"Come with me," I told her, moving toward the door. She didn't move. I opened the door and stepped through, "Come," I said in Patois. She followed then, and I took her to my lounge, shutting the kitchen door to limit the heat loss. In the lounge, I drew the curtains before turning on the standard-lamp next to my favourite chair. She stood, shivering, in the middle of the room. "Undress," I said, and when she didn't move, "Take off those clothes," in Patois. As she obeyed me, I watched, though I felt guilty for the erection I could feel developing rapidly. She was slim; in fact she was very thin and her bones showed very clearly, but she was clearly a young woman, not a child, with swelling hips and pretty, perfectly proportioned breasts. Dark, matted hair of indeterminate colour straggled over her shoulders. She sank to her knees and gazed up at me with wide, dark eyes, which flicked between my face and the bulge in my trousers.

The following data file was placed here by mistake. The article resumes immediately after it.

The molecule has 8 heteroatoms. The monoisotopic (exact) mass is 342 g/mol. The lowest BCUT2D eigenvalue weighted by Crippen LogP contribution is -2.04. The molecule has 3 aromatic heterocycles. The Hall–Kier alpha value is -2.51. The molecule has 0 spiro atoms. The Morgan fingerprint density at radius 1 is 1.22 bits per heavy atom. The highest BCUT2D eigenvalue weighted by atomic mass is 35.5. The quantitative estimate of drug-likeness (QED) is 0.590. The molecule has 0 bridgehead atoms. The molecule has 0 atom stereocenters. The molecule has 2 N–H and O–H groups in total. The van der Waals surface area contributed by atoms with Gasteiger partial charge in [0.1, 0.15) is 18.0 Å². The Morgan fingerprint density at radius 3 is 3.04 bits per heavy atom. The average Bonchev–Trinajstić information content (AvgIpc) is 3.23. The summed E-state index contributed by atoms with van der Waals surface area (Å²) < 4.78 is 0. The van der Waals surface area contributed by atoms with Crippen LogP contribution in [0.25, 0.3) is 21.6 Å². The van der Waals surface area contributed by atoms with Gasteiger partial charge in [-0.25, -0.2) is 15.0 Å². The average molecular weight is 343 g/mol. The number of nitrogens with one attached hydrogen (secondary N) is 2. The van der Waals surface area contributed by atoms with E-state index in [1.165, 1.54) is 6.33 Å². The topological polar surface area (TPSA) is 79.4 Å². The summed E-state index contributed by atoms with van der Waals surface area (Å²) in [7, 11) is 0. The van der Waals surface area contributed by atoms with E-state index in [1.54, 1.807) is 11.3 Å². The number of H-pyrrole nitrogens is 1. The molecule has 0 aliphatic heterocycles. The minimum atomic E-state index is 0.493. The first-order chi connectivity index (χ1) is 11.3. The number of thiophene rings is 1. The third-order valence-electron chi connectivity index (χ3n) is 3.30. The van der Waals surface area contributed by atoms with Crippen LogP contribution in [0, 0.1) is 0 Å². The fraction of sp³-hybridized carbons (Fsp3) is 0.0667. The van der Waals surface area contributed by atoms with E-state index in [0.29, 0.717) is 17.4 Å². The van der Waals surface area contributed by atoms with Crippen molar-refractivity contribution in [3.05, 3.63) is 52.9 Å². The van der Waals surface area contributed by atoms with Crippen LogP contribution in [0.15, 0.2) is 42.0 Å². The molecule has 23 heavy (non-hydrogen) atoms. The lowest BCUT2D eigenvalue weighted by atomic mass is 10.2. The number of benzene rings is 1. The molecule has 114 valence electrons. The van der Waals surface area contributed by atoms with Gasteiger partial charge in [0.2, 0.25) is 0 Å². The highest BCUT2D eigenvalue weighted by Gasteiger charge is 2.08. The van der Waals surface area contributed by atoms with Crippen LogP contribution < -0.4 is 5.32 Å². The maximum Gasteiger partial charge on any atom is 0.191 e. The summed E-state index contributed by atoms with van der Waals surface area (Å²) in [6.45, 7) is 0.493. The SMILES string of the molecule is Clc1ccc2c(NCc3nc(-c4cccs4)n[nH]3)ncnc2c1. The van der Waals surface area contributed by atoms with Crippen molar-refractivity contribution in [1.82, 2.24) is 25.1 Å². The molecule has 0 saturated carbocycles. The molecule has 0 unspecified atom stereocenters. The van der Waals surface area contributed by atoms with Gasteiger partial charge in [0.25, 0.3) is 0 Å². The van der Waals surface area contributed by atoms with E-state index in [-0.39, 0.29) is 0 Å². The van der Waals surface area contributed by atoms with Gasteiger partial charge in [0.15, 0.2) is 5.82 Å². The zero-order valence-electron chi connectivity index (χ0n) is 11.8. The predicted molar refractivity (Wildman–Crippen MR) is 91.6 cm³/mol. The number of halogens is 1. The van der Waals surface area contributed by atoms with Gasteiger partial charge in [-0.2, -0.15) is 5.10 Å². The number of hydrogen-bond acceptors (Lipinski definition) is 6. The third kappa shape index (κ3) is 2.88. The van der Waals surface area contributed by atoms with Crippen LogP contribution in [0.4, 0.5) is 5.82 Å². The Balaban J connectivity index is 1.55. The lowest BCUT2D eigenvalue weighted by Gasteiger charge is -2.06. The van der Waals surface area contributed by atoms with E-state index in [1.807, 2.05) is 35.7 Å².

"I don't think I want to touch you just now," I said, "come with me." I led her to the bathroom and handed her a large towel. I waved at my limited selection of toilette articles, "Have a bath," I said, "wash your hair. Then come to the kitchen," I pointed to my dressing-gown hanging behind the door, "Use my dressing-gown. It will be much too big, so be careful not to trip over it."
She looked at me, eyes wide, as I left.
I cleared up the broken glass; I might have made her do it, but I needed it out of the way, and taped plywood over the broken window, then fetched a tub of soup out of the fridge. I like to cook and apart from writing, don't have much else to do; the soup was my own, thick and spicy, and I set it to heat on the stove thinking I was hungry too. It would have made three meals for me, normally, but I dumped the lot in the saucepan.